Furthermore, Article 3.14.4 of the US-SFTA states that “the importing Party shall not subject an importer to any penalty for making an invalid claim for preferential treatment if the importer: (a) upon becoming aware that such claim is not valid, promptly and voluntarily corrects the claim and pays any duty owing; and (b) in any event, corrects the claim and pays any duty owing within a period determined by the Party, which shall be at least one year from submission of the invalid claim.”
As implemented by the United States, an importer may make a claim for preferential treatment under the US-SFTA based on the importer's knowledge or information in the importer's possession that the good qualifies as an originating good. 19 CFR 10.510(a). For the purposes of General Note 25, HTSUS, the term “SFTA country” refers only to Singapore or to the United States. See also 19 CFR §10.531.
Additionally, under the US-SFTA, a claim for preferential tariff treatment is made by including on the entry summary, or equivalent documentation, the letters “SG” as a prefix to the subheading of the HTSUS under which each qualifying good is classified, or by the method specified for equivalent reporting via an authorized electronic data interchange system. See 19 CFR §10.510(a). Pursuant to the US-SFTA, an importer’s right to preferential tariff treatment for qualifying goods does not vest automatically on entry. Thus, if an importer wishes to make a claim for preferential tariff treatment, an importer must do it at the time of filing of the entry summary. Moreover, under the mandate of the US-SFTA, as implemented by the Act and the CFR, an importer that does not meet these requirements at the time of entry is barred from making a claim for preferential tariff treatment under the US-SFTA and may not qualify for a post-entry duty refund per 19 U.S.C. §1520(d). Ford Motor Company v. United States, 635 F.3d 550 (2011).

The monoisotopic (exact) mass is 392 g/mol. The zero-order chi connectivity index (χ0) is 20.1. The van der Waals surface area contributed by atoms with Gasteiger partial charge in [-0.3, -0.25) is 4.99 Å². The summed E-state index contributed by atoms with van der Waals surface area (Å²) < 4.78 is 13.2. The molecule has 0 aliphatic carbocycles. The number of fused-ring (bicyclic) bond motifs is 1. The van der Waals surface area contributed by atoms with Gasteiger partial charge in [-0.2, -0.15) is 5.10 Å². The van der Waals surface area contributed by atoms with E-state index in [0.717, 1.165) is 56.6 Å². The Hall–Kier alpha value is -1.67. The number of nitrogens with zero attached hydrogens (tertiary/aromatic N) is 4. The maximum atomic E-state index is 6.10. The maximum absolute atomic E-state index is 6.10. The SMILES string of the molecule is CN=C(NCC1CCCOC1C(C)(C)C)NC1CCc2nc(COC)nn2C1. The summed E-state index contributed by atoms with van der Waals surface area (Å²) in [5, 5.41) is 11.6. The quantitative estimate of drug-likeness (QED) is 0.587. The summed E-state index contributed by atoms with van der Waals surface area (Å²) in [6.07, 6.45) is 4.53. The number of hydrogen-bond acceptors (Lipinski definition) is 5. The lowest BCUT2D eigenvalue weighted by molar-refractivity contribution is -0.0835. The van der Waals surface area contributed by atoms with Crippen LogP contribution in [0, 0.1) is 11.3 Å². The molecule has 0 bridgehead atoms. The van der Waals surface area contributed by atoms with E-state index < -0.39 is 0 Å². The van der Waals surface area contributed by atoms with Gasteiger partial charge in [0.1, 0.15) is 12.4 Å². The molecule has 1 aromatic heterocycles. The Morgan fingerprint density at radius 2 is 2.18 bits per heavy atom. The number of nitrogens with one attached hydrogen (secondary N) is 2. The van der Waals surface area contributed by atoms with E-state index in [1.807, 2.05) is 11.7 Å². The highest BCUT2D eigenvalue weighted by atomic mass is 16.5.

In Xerox Corporation v. United States, 423 F.3d 1356 (2005), the importer claimed classification of the goods at 3.7 percent ad valorem rate under subheading 9009.12, HTSUS. Over a year later, the importer asserted, in a protest of the liquidation pursuant to 19 U.S.C. §1514(a), that its entries were entitled to preferential tariff treatment under the North American Free Trade Agreement (“NAFTA”). The Federal Circuit determined that liquidation by the U.S. Customs and Border Protection (“CBP”) of the goods as entered, rather than at the more preferential rate pursuant to NAFTA, was not a protestable decision under 19 U.S.C. §1514 because the issue of whether the subject merchandise was eligible for the NAFTA preference was never timely placed before CBP. Thus, Federal Circuit held that “in the absence of a proper claim for NAFTA treatment, either at entry or within a year of entry, Customs cannot make a protestable decision to deny an importer preferential NAFTA treatment.” In addition, the Federal Circuit found that an importer may not use 19 CFR §10.112 to circumvent the clear mandate of NAFTA and 19 U.S.C. §1520(d) that allowed the importer in Xerox only one year to file a claim in the first instance for NAFTA treatment. Simply put, the Federal Circuit declined to construe 19 CFR §10.112 to increase the one-year time period for making a post-importation NAFTA claim and thus increase the Court of International Trade’s jurisdiction under 28 U.S.C. §1581(a).